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But ever let the snow-wing'd dove
Of sacred faith around him move;
Let honour be his constant friend,
And secrecy his steps attend.

ANONYMOUS.

A RONDEAU.

LET prudence point her thorny way,
Let knaves invent and fools obey,
Let cowards bow to reason's shrine;
I'll be mad with love and wine.

Let the pedant proud disdain
Wit and humour's sparkling vein,
His sluggish feeling never caught
By one eccentric glowing thought;
Be the wreath of fancy mine,
I'll be mad with love and wine.
Let the envious hypocrite
False and musty saws indite;
Let the idle moralist

Mirth's entrancing sway resist;
Be the course of pleasure mine,
I'll be mad with love and wine.
Love to peace Ambition charms,
Wine the care-chill'd bosom warms;
And when its powers no more inspire
Vivid wit's responsive fire;

When the jovial hours are run,
And the laugh of spirit done;

And silence with his blinking eye

Mocks the parted revelry;

Her witching dreams delight shall shed,
And yielding beauty crown my bed.

ANONYMOUS.

PLEASURE AND DESIRE.

IN yonder bower lies Pleasure sleeping,
And near him mourns a blooming maid!
He will not wake, and she sits weeping;
When lo! a stranger proffers aid:
His hurried step, his glance of fire,
The god of wishes wild declare!
'Fond Pleasure, wake!' exclaims Desire,
And Pleasure wakes to bless the fair.

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But soon the nymph, in evil hour,

Desire asleep is doom'd to view;

Try, Pleasure, try,' she cries,' your power, And wake Desire, as he woke you.' Fond girl, thy prayer exceeds all measure, Distinct must each his province keep: Desire must still awaken Pleasure, And Pleasure lull Desire to sleep.

M. G. LEWIS.

SONG.

I'VE roam'd through many a weary round,

I've wander'd east and west; Pleasure in every clime I found,

But sought in vain for rest.

While Glory sighs for other spheres,
I feel that one's too wide,

And think the home which love endears
Worth all the world beside.

The needle thus, too rudely moved,
Wanders unconscious where,

Till having found the place it loved,
It trembling settles there.

T. MOORE.

SONG. THE MAID OF CATMOSE.

DID you see my fair one ever

In her vernal morn of love?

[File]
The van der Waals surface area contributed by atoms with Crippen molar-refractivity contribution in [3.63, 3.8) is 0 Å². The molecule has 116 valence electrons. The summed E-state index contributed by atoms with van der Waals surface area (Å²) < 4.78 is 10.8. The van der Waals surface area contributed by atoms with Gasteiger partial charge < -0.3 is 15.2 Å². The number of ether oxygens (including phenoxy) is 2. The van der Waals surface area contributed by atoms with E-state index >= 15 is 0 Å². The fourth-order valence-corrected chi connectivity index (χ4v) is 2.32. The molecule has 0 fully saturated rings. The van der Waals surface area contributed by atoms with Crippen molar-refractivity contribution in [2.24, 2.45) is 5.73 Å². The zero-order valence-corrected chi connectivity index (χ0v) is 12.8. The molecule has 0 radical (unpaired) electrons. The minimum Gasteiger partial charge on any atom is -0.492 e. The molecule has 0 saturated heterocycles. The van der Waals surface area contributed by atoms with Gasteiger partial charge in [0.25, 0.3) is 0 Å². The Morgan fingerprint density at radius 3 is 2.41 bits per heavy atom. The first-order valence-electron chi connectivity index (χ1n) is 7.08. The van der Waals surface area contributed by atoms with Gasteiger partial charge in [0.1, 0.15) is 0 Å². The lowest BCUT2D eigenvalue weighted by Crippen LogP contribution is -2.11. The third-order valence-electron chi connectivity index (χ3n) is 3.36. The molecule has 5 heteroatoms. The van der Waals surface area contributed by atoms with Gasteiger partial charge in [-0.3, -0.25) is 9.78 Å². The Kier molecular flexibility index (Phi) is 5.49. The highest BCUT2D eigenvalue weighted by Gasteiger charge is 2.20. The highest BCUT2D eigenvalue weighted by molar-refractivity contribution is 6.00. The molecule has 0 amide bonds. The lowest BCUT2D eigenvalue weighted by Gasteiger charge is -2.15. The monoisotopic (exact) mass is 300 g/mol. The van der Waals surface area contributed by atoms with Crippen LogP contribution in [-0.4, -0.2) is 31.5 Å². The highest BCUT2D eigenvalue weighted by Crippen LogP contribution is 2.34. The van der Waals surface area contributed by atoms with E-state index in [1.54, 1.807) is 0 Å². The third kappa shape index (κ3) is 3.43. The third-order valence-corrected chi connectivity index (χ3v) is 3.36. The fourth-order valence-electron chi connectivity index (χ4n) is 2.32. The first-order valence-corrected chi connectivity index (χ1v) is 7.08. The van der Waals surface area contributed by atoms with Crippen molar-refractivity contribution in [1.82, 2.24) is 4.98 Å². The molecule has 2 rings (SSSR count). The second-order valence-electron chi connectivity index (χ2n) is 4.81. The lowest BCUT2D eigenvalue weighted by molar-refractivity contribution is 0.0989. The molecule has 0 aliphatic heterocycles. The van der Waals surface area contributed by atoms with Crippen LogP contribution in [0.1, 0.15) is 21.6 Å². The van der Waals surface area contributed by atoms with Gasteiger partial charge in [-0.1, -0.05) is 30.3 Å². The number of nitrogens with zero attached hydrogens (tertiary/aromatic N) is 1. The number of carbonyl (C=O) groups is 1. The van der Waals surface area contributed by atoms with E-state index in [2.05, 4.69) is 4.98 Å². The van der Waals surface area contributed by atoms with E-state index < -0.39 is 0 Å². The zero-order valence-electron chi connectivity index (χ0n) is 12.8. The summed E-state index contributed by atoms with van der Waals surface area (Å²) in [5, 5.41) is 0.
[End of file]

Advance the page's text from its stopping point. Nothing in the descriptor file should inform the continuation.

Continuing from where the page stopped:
She was sweet as blooming heather,
Soft as turtle of the grove.

Oh! when first my eyes beheld her,
Blushing in her early teens!
Rose nor lily e'er excell'd her,
Though the garden's rival queens.

Budding like the Paphian myrtle,
Softly swell'd her virgin breast:
There beneath the modest kirtle
Love yet slumber'd in his nest.

Mild her eyebeam, sweetly playing,
Like the morning's tender light;
Through the silken lashes straying,
Shafts resistless wing'd their flight.

One sly corner, all so bright in,
Lo! a bevel'd vein appear.

Love had stolen his grandsire's lightning,
And conceal'd the plunder here.

Such my fair one, brightly glowing,
Blossom'd in her vernal hour.
Time, each mental charm bestowing,
Give the fruit, but spare the flower.

THELWALL.

FRIENDSHIP, LOVE, AND TRUTH. WHEN Friendship, Love, and Truth abound Among a band of brothers,

The cup of joy goes gaily round-
Each shares the bliss of others :
Sweet roses grace the thorny way
Along this vale of sorrow;

The flowers that shed their leaves to-day
Shall bloom again to-morrow:

How grand in age, how fair in youth
Are holy Friendship, Love, and Truth!

On halcyon wings our moments pass,
Life's cruel cares beguiling;

Old Time lays down his sithe and glass,
In gay good humour smiling:
With ermine beard and forelock gray
His reverend front adorning,
He looks like Winter turn'd to May,
Night soften'd into morning!
How grand in age, how fair in youth
Are holy Friendship, Love, and Truth!
From those delightful fountains flow
Ambrosial rills of pleasure:
Can man desire, can heaven bestow
A more resplendent treasure?
Adorn'd with gems so richly bright,
We'll form a constellation,

Where every star, with modest light,
Shall gild his proper station.
How grand in age, how fair in youth
Are holy Friendship, Love, and Truth!

MONTGOMERY.

THE SOLDIER.

WHAT dreaming drone was ever bless'd

By thinking of the morrow? To-day be mine, I leave the rest

To all the fools of sorrow:

Give me the mind that mocks at care;
The heart, its own defender;
The spirits that are light as air,
And never beat surrender.

On comes the foe,-to arms-to arms,-
We meet, 'tis death or glory :
'Tis victory in all her charms,
Or fame in Britain's story.
Dear native land! thy fortunes frown,
And ruffians would enslave thee;
Thou land of honour and renown,
Who would not die to save thee?

'Tis you, 'tis I that meet the ball;
And me it better pleases

In battle with the brave to fall
Than die of cold diseases;
Than drivel on in elbow chair,
With saws and tales unheeded,
A tottering thing of ache and care,
Nor longer loved nor needed.
But thou, dark is thy flowing hair,
Thine eye with fire is streaming;
And o'er thy cheek, thy looks, thine air,
Health sits in triumph beaming.

Then, brother soldier, fill the wine,
Fill high the wine to beauty;

Love, friendship, honour, all are thine,
Thy country and thy duty.

W. SMYTH.

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